Review: Cézanne and the Modern at the Ashmolean


Paul Cézanne was a notorious grump; the closest he came to light-hearted fun was proffering one of his watercolours in lieu of toilet paper to his friend Renoir, in what one assumes was one of their longer plein air painting sessions. However, from this stems a proclitvity for intense contemplation. He rejected the idea of the Impressionists, with whom he is frequently lumped, believing that colour alone defined form. Instead, believing that this caused the surface of the painting to be flat, he preferred using volume to define form. In place of the hurried brushstrokes of Monet or the dappled light of Renoir, Cézanne created an immediate impression through intense observation of a location, constructing his paintings using small, parallel brushstrokes. Aside from when they are of his son, Paul jr., whose spherical head and Shrek ears make Wayne Rooney look like an evolutionary step in the right direction, Cézanne’s paintings are masterful in their calm, serene beauty. In his study of Mont Sainte-Victoire (Room 2), he employed the colour theory advanced by his Impressionist contemporaries to masterful effect. Here, Cézanne draws the viewer’s eye into the middle-ground using warm cream tones, anchoring this with the cool, blue sky. A painting of perfect balance, it progresses in thirds from bottom to top. But it is Cézanne’s watercolours that are the highlight. Whereas Cézanne’s the meticulous, near-scientific construction of Cézanne’s paintings can cause the oils, at times, to disintegrate into solid blocks of colour, the sheer, virtuosic restraint of his watercolours elevates them above even the effervescence of his contemporary, Degas (Room 2). In these, the impression of form is not conveyed by the colour itself but rather by its absence – a development of a 17th-century ink and wash technique. In his Still Life of Three Pairs, for instance, the majority of the painting consists of empty space with the white highlights of the blank paper defining the form of the fruit. Here, he frames the pears with the gentlest suggestion of a patterned tablecloth made using hurried strokes of dark blue, perfectly balancing the fruit with the vacuum surrounding it. Still Life with Carafe, Bottle and Fruit (Room 1) is composed with similar mastery – the painting’s strong verticals (the carafe and the bottle) are balanced by two, simple horizontal lines placed at the one-third and two-thirds marks on the page.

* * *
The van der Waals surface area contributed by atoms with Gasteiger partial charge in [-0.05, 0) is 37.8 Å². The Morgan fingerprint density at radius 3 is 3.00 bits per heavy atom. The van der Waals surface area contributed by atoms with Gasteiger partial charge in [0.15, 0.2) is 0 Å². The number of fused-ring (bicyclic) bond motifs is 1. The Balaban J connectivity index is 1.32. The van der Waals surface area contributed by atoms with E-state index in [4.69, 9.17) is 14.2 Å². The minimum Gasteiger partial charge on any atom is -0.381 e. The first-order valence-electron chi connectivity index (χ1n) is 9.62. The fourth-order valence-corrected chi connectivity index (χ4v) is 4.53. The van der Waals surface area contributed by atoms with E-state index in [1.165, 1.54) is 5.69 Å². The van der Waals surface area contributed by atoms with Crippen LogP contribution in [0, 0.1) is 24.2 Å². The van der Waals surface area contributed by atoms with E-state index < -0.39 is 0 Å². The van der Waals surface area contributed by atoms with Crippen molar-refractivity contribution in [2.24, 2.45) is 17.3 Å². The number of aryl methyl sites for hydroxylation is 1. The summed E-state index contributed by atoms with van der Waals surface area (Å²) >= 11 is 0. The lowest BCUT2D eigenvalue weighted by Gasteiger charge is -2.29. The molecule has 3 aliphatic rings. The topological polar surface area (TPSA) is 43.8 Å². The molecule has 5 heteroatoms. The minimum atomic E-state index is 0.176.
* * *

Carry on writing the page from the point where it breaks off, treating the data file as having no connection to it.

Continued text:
Despite the title of the exhibition, its focus is not actually Cézanne, but the businessman and collector, Henry Pearlman. The magnate himself had great personal artistic connections – the exhibition opens with an excellent portrait by Oskar Kokoschka of the benefactor smiling beatifically as though surveying his personal collection. However, it is, unfortunately, in its emphasis on Pearlman’s own collection that the exhibition falls down. The last room of the exhibition comprises the works of early 20th-century artists, many of whom lived and worked in the artistic commune of Montparnasse. Although the town itself – an artistic melting-pot seething with creativity in which paintings now worth millions were exchanged to settle bar tabs – is fascinating, this room does not do it for me. To me, the paintings of Soutine and Mogdliani (amongst others) are too thick and muddy, obscuring the form depicted in their gloom. However, it is this aesthetic, thick and foggy, that drove Pearlman to collect – he preferred Soutine to Cézanne – meaning that one cannot simply cast it off as an afterthought. Nonetheless, despite the funereal gloom of this final room, the ruminative poise and exquisite balance of the Cézannes makes the exhibition one that simply cannot be missed.

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